Words: Zach Grossman and Meghan Moore
On Thursday, October 26, 2017, Interim Superintendent Dr. Michael Martirano met with high school journalists for a press conference at the Board of Education to discuss topics that students were concerned about.
Martirano began the conference with opening remarks, asserting himself as an “extremely student-centered leader.”
Students brought up topics such as the promotion of mental health in the school system, dropout rates, language barriers, overpopulation and redistricting, and technology in the classroom.
When asked about the modification of the vision statement to include the emotional well being of students, Martirano confidently stated that he believes that there needs to be a balance between academic work and achievements as well as students’ emotional well being.
“I want every young person to feel comfortable in school,” said Martirano. “Children need to feel comfortable in school before that educational process can occur. If the students don’t feel a sense of belonging, and being safe and taken care of, then that really starts causing great hindrance to the achievement of academic goals and being a productive citizen of society.”
He added that the county has even added positions within the upper administration to promote the wellness of students. In addition to promoting wellness, Martirano stated that he hopes for the school system to become a “pluralistic society… where everyone is valued within that community.”
When asked about overpopulation and redistricting, Martirano relayed that the three most overpopulated high schools are Centennial, Long Reach, and Howard. He stated that they intend to offer opportunities to relocate students from those three schools to schools like River Hill and Oakland Mills, which have empty or low-attendance classrooms.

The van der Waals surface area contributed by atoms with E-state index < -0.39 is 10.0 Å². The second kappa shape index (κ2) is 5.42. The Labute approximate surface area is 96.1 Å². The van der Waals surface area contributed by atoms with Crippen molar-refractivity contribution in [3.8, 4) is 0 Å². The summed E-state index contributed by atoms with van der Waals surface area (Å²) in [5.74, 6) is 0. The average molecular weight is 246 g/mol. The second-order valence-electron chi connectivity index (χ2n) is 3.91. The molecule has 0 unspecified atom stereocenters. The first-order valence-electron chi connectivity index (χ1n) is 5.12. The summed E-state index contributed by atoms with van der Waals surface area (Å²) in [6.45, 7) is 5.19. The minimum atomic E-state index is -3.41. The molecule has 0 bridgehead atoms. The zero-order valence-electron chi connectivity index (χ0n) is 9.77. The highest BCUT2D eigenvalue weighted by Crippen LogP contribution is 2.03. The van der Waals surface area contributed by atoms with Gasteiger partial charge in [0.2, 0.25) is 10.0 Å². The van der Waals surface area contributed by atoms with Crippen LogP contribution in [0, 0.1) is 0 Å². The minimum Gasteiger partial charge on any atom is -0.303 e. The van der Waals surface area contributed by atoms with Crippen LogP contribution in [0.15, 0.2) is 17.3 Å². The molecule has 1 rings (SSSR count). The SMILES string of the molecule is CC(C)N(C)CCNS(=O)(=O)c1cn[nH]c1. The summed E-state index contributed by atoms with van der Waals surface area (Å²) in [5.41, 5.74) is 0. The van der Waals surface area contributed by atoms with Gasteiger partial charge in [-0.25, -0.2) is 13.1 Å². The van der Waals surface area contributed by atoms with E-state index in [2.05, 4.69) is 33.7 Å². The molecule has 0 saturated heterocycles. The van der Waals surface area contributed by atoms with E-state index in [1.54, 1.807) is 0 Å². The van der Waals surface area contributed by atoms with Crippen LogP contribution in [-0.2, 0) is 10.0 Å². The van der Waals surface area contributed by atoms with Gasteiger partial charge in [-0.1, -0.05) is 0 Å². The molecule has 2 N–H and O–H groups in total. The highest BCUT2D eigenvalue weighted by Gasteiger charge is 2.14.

There are four viable plans to manage overpopulation and redistricting currently being reviewed by the Board; however, Martirano shared that the school system does not intend to redistrict the entire county until construction of High School 13 is underway.
Throughout the meeting, Martirano commented on numerous other topics. He shared passionate aspects and visions to improve early childhood opportunities to combat potential student dropouts. He also shared a vision of community outreach for parents who have a hard time comprehending the English language. Martirano reasoned his passion by stating that “parents are the primary teachers.”
Because so many schools in the county are overpopulated, technology resources are outdated. Martirano said, “we have not kept up with the technology needs of the 21st century school system.”
According to staff members in several schools around the county, the Howard County Public Schools System does not have sufficient technology resources to match the student population. Martirano stated, “When we have such high performing schools and we have technology needs, I find that unconscionable.”
According to Martirano, the school board recognizes these issues fully and is looking to make change, but technology also equals money.
HCPSS has an annual budget of $820 million dollars, and Martirano expressed that incorporating technology resources into the budget is a “…very heavy lift from a financial point of view. So if you’re not keeping up with the replacement cycle, and you don’t have a strategic plan, once again, another issue is coming right square on my desk.” Although Martirano admitted that “we need to do a better job,” he also explained that the school system must “balance priorities.”
Changes and improvements will come progressively, but the issue is something that concerns Martirano. “It keeps me up late at night because our students don’t have the tools at the level at which I would expect the optimal learning environment to occur.” Martirano said he is “firmly driven by taking care of young people’s needs.”
Martirano has empowered his technology leaders to solve the myriad of issues surrounding technology. “I have individuals right now who are overseeing my technology department to begin the development of a strategic plan.”
Martirano ended the conference with closing statements about his vision for HCPSS.
“I see our [school system’s] best days ahead of us.”
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